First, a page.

Summer jobs pay off
Despite the snow on the ground and the nip in the air, this is the time to begin looking for summer employment, especially if you’re looking for something beyond the standard retail or waitress fare.
As university students, we can no longer get away with being jobless. Perhaps some managed to spend their entire high school careers lazing the summer away, but high school is over.
Even if not a penny towards school is coming out of your pocket, every university student should be striving for a summer job. Let’s not kid ourselves, a key reason for a summer job is money. Tuition, rent, food, toilet paper, drunken Wednesday, Thursday, Friday and Saturday nights—it all adds up and for many of us a summer job is the best way to pay for the rest of our year.
Here’s where the benefits of a summer job move beyond monetary. Experience is worth its weight in gold and is the heart of summer work. Experience comes in many forms and can be sneaky in its appearances. Sometimes experience is obvious. When you land the dream first job that teaches you all the skills you need experience is easy to quantify.
This is as important to students as money, filling in the resume with experiences. Any job that teaches ‘practical’ or ‘hard’ skills, the kind that are easily written on a resume, is considered a future career win.
Employers are not impressed by you spending the summer at the beach, no matter what degree accompanies it. They want to see that you have significant Excel skills or “assisted in the production of…”
These jobs might not be directly related to your future career plans but they certainly can’t hurt them.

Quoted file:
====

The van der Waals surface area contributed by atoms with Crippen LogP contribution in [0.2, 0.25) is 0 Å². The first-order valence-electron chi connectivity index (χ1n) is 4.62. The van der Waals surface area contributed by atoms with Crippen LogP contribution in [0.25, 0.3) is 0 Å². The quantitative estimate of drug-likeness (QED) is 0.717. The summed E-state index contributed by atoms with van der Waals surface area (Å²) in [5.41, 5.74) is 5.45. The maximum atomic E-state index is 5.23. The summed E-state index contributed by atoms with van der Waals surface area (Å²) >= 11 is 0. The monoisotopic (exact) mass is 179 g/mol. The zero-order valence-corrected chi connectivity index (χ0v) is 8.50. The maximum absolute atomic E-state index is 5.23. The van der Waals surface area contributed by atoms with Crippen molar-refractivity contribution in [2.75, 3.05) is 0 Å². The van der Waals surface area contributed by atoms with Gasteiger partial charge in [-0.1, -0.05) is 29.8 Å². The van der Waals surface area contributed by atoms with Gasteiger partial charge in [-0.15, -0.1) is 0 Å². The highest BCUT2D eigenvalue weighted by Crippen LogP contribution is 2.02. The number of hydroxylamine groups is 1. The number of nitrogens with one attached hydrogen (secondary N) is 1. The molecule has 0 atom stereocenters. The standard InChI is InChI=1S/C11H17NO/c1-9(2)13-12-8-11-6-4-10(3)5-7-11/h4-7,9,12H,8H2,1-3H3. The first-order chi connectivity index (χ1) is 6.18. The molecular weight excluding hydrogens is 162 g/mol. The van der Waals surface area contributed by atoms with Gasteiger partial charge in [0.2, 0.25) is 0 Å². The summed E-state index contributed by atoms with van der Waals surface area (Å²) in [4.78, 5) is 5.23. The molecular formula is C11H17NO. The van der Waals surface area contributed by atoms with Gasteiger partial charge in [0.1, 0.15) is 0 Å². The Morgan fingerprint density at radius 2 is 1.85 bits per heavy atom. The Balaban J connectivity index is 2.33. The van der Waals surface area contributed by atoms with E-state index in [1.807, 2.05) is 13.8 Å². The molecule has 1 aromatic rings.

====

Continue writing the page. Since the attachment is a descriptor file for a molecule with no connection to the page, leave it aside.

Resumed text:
But what if you didn’t get the dream job and have a simple customer service one that appears to do nothing more than pay the bills?
Most future employers are not likely to be impressed by statements like “waited tables really fast without spilling anything,” but there’s truth to everyone spending time working a customer service job.
Never underestimate the “soft” skills. There’s rarely a job that doesn’t require communication skills or multi-tasking.
Speaking from experience, more can be learned from that annoying, angry customer than from any class. Even if you can’t put it on your resume, learning to be patient is never a bad thing.
The other great thing you can achieve from a summer job is contacts. In today’s job hunt with its gloom and doom, having friends is more important than the average person would like it to be.
You can no longer rely on one manager to know you, but need as many people as possible to know your name. Unfortunately, in this job market sometimes even the most qualified student finds themselves jobless.
For students with little or no work experience, the job search can be overwhelming. There are options, however, the first of which is to volunteer. Volunteer experience is just as good on the resume as paid work, better if the volunteer work is in your desired field.
However, with no money made this can cause a problem when the bills are due. In this case an unconventional job should suit the bill.
Be your own boss. Start your own business. This can be as simple as finding a lawnmower and knocking on doors to cut grass.
The internet is a playground of random jobs. Take ten surveys, write freelance or answer ads. Make this summer work for you and your goals.
The job hunt starts now. Apply to those internships and assistant jobs now when they first come up. You’ll get valuable experience and won’t have to spend your early summer in a panic over half-made resumes and cover letters.